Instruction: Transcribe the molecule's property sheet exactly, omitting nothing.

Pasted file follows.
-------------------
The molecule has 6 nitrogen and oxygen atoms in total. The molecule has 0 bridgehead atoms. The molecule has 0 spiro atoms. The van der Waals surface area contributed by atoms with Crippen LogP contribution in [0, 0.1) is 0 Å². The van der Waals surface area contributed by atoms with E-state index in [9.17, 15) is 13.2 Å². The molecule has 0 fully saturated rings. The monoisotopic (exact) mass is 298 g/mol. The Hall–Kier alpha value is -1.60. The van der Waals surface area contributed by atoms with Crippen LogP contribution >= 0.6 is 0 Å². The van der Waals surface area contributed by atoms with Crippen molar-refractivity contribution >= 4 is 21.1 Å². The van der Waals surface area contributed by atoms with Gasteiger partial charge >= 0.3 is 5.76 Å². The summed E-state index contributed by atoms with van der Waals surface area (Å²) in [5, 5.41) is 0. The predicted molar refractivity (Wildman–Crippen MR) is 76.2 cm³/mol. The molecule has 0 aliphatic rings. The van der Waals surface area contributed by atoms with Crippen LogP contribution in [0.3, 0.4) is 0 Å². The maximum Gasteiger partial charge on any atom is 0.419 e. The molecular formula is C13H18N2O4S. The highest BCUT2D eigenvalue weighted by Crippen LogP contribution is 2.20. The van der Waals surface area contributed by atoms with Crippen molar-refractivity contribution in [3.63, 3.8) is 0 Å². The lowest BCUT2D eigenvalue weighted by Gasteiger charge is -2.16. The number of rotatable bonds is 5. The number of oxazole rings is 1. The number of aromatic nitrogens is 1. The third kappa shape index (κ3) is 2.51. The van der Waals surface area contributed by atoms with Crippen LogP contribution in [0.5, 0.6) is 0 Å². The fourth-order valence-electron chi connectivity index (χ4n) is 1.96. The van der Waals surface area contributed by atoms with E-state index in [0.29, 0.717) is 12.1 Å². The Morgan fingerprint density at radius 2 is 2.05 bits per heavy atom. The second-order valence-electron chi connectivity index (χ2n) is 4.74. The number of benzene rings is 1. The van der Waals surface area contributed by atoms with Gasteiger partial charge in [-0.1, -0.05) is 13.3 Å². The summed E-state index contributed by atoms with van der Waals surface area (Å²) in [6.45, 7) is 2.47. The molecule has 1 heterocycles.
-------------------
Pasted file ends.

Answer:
The molecule has 6 nitrogen and oxygen atoms in total. The molecule has 0 bridgehead atoms. The molecule has 0 spiro atoms. The van der Waals surface area contributed by atoms with Crippen LogP contribution in [0, 0.1) is 0 Å². The van der Waals surface area contributed by atoms with E-state index in [9.17, 15) is 13.2 Å². The molecule has 0 fully saturated rings. The monoisotopic (exact) mass is 298 g/mol. The Hall–Kier alpha value is -1.60. The van der Waals surface area contributed by atoms with Crippen LogP contribution >= 0.6 is 0 Å². The van der Waals surface area contributed by atoms with Crippen molar-refractivity contribution >= 4 is 21.1 Å². The van der Waals surface area contributed by atoms with Gasteiger partial charge >= 0.3 is 5.76 Å². The summed E-state index contributed by atoms with van der Waals surface area (Å²) in [5, 5.41) is 0. The predicted molar refractivity (Wildman–Crippen MR) is 76.2 cm³/mol. The molecule has 0 aliphatic rings. The van der Waals surface area contributed by atoms with Crippen LogP contribution in [0.3, 0.4) is 0 Å². The maximum Gasteiger partial charge on any atom is 0.419 e. The molecular formula is C13H18N2O4S. The highest BCUT2D eigenvalue weighted by Crippen LogP contribution is 2.20. The van der Waals surface area contributed by atoms with Crippen molar-refractivity contribution in [3.63, 3.8) is 0 Å². The lowest BCUT2D eigenvalue weighted by Gasteiger charge is -2.16. The number of rotatable bonds is 5. The number of oxazole rings is 1. The number of aromatic nitrogens is 1. The third kappa shape index (κ3) is 2.51. The van der Waals surface area contributed by atoms with Crippen LogP contribution in [0.5, 0.6) is 0 Å². The fourth-order valence-electron chi connectivity index (χ4n) is 1.96. The van der Waals surface area contributed by atoms with E-state index in [0.29, 0.717) is 12.1 Å². The Morgan fingerprint density at radius 2 is 2.05 bits per heavy atom. The second-order valence-electron chi connectivity index (χ2n) is 4.74. The number of benzene rings is 1. The van der Waals surface area contributed by atoms with Gasteiger partial charge in [-0.1, -0.05) is 13.3 Å². The summed E-state index contributed by atoms with van der Waals surface area (Å²) in [6.45, 7) is 2.47. The molecule has 1 heterocycles.